The agnostic christian philosopher is not in a situation of contradiction, as long as he truly believes the teaching of FR and Aquinas on faith and reason. He only must admit or realize that he is able to go out of agnosticism, and that it would be very important to do so. Many agnostic christian philosophers are not really looking for rational grounds that would lead them out of agnosticism. They may think this is an impossible task, and so, according to the Magisterium, they must be wrong. They may think that, even if possible, this task is not the most urgent one. And they may be practically right or wrong, according to what they estimate more urgent. I suggest that the reason why they are not looking for those grounds is that they have no real hope to find them. That is why the main feature of the Encyclical is its parenetic discourse, encouraging philosophers to work in view of those truths.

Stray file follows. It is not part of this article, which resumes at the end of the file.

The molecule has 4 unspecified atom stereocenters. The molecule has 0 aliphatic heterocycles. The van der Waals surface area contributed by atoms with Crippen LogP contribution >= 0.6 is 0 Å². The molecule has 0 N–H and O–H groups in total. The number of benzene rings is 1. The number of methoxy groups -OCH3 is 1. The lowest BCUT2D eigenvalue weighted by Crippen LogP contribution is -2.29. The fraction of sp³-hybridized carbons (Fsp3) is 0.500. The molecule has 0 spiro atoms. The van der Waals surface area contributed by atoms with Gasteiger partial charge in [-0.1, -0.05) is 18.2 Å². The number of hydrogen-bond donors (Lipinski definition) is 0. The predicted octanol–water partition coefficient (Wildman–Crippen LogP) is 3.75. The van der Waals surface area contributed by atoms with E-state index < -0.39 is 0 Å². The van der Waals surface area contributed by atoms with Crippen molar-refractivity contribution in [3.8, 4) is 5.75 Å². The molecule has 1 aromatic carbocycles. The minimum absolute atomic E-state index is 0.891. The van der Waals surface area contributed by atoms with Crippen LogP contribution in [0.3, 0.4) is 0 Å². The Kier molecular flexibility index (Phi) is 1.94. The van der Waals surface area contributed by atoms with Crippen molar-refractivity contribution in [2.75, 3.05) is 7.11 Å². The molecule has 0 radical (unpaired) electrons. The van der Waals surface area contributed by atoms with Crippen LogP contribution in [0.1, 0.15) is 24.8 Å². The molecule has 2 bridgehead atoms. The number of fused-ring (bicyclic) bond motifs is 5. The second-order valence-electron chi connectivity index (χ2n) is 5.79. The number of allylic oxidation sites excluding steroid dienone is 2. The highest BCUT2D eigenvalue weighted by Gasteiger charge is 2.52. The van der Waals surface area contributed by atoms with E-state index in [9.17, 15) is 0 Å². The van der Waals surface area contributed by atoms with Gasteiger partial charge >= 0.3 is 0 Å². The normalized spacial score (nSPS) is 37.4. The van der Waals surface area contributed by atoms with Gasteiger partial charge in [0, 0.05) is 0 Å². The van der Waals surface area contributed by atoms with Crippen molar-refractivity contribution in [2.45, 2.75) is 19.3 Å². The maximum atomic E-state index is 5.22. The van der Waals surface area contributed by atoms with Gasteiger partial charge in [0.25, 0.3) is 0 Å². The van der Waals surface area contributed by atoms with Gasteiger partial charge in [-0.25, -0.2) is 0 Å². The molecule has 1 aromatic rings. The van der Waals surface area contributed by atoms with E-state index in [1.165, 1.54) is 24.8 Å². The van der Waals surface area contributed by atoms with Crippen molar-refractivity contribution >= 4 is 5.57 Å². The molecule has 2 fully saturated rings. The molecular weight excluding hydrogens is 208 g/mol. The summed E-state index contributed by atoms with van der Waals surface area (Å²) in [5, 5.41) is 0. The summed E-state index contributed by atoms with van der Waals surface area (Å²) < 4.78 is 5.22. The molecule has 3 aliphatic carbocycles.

And this leads us to my third and last question: what is the way out of philosophical agnosticism? I can make only a few remarfs. First, for the reasons just given, FR does not show the way out, though it emphasizes the second order thesis that there is such a way, and it encourages philosophers to find it. Second, the Encyclical does not trace the kind of philosophical achievement that could be considered as leading out of agnosticism. Of course, thomism is presented as such. But it is not said that thomism gives the good arguments, neither that good arguments must be such as those given by Aquinas. As we noted earlier, Aquinas's doctrine on faith and reason, a second order doctrine, is reassumed by John Paul II. But Aquinas's first order doctrines (e.g. his metaphyscics, and more specifically his proofs for God's existence) are not even alluded to. Acceptance, refusal or discussion of them are left to the autonomy of philosophy, as long as the content of faith is not compromised.